Canadian public policy supports the international movement of workers and Canada’s immigration laws set out various mechanisms for individuals to apply for temporary work permits.
Normally, before a foreigner is allowed to work in Canada, the Canadian company offering the position must first obtain a Labour Market Impact Assessment (LMIA) from ESDC (Employment and Social Development Canada). The LMIA, as it is commonly referred to, is a type of labour certification that confirms that the employment will not adversely affect the Canadian labour market, i.e. deprive a Canadian permanent resident or citizen from work they could have obtained.
However, Canadian immigration laws contain exceptions that allow prospective employees to apply directly to Citizenship and Immigration Canada for a work permit, by-passing the employer’s need to obtain a Labour Market Opinion. These exceptions are framed by international agreements such as the United States-Mexico-Canada Agreement (the “USMCA”) and the General Agreement of Trade in Services (the “GATS”) or are driven by public policy considerations.
International agreements such as the USMCA is designed to stimulate trade between Canada, the United States and Mexico by abolishing trade barriers and tariffs.
USMCA facilitates temporary entry for business persons who are citizens of the United States, Mexico and Canada and who are involved in the trade of goods or services, or in investment Activities;
There are four principal categories for business persons under USMCA:
With regard to Professionals, Appendix 2 of Chapter 16 of USMCA lists the occupations covered by the Agreement. Individuals who meet the work experience and educational requirements under the list may apply for a work permit without the need for an LMIA. Click here to view the complete list of Professional Occupations.
Intra-company transferees are employed by an American or Mexican enterprise in a managerial or executive capacity, or in one which involves specialized knowledge, and are being transferred to the Canadian enterprise, parent, branch, subsidiary, or affiliate, to provide services in the same capacity.
Traders and investors carry on substantial trade in goods or services between the United States or Mexico and Canada or have committed, or are in the process of committing, a substantial amount of capital in Canada. Traders and Investors must be employed in a supervisory or executive capacity or one that involves essential skills.
Intra-Company transfers are governed by the Immigration and Refugee Protection Regulations, as well as international agreements such as GATS and USMCA. Qualified intra-company transferees are exempt from the LMIA requirement. In order to qualify as an intra-company transferee, the employee must:
Intra-Company transferees are eligible for an initial work permit of one year, which may be extended for up to 5 years for specialized knowledge employees and up to 7 years for executives and senior managers.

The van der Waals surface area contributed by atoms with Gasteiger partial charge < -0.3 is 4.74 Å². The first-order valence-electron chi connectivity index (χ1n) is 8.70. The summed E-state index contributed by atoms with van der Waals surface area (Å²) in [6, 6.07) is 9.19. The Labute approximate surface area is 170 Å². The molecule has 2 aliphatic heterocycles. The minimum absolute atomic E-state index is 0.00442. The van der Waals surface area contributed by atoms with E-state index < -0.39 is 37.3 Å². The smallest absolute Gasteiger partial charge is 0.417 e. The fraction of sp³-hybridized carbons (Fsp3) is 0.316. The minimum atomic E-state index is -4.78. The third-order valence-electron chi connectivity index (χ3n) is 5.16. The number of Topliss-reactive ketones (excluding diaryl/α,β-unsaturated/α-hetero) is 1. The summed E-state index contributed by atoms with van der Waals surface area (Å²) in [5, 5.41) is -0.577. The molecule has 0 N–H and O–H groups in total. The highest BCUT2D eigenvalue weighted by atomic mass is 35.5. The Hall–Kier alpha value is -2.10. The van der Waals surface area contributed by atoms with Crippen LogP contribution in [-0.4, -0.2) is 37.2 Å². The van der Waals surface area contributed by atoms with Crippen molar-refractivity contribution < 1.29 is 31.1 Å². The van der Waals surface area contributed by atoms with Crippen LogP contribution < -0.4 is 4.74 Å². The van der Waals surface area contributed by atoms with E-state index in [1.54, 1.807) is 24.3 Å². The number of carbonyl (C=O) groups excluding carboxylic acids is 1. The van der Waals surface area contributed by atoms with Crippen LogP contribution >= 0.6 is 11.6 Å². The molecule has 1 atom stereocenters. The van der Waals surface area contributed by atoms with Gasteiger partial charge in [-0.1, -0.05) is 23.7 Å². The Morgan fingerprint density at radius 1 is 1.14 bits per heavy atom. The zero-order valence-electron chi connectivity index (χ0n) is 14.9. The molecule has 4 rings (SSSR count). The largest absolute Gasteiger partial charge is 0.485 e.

Specialized knowledge workers are considered “key personnel”. They will possess knowledge not readily available in the Canadian labour market that is considered both “unique” and “uncommon”. An Intra-Company transferee in the specialized knowledge category must possess “knowledge at an advanced level of expertise” and “proprietary knowledge of the company’s product, service, research, equipment, techniques or management”. The applicant must demonstrate BOTH proprietary knowledge and advanced expertise.
Advanced Expertise is defined as specialized knowledge gained through significant and recent experience with the organization, and used by the individual to contribute significantly to the employer’s productivity.
Proprietary knowledge is company-specific. It is not enough for an applicant merely to demonstrate that he or she is knowledgeable in the field. The employee must show company-specific knowledge not widely held by other professionals in the field.
Intra-Company transferees under the specialized knowledge category must earn a wage equal to or greater than the median wage for their occupation and region as calculated by Employment and Social Development Canada.
Executives and Senior Managers operate at the highest levels within an organization. Only senior management positions will qualify under this category. IRCC will look at the applicant’s level of experience with the company, as well as the level of discretion the applicant exercises in their decision-making and the control they have over the goals and policies of the organization. Indications that an applicant is employed in a senior management or executive capacity include:
Functional Managers (i.e. managers who are in charge of an essential function of the company but who do not necessarily manage staff) may also qualify. An applicant in this role must demonstrate that he or she manages a function that is indispensable to achieving the organization’s goals, and must operate at a senior level within the organization.
The Executive/Senior Management category expressly excludes junior management positions such as a foreman or a shift supervisor.
In addition to negotiated international agreements, individuals can obtain a work permit directly from Citizenship and Immigration Canada without the need for an LMIA, based on the following public policy considerations:
The above categories are non-exhaustive and are only meant to provide a snapshot of the often complex Canadian work permit regime. When deciding on work permit options, many considerations come into play, such as the intended start dates and other time restrictions, amount of remuneration, duration of employment, number of intended foreign workers and long term plans. These and other factors are taken into account when determining a proper work permit strategy for an individual or corporation.2
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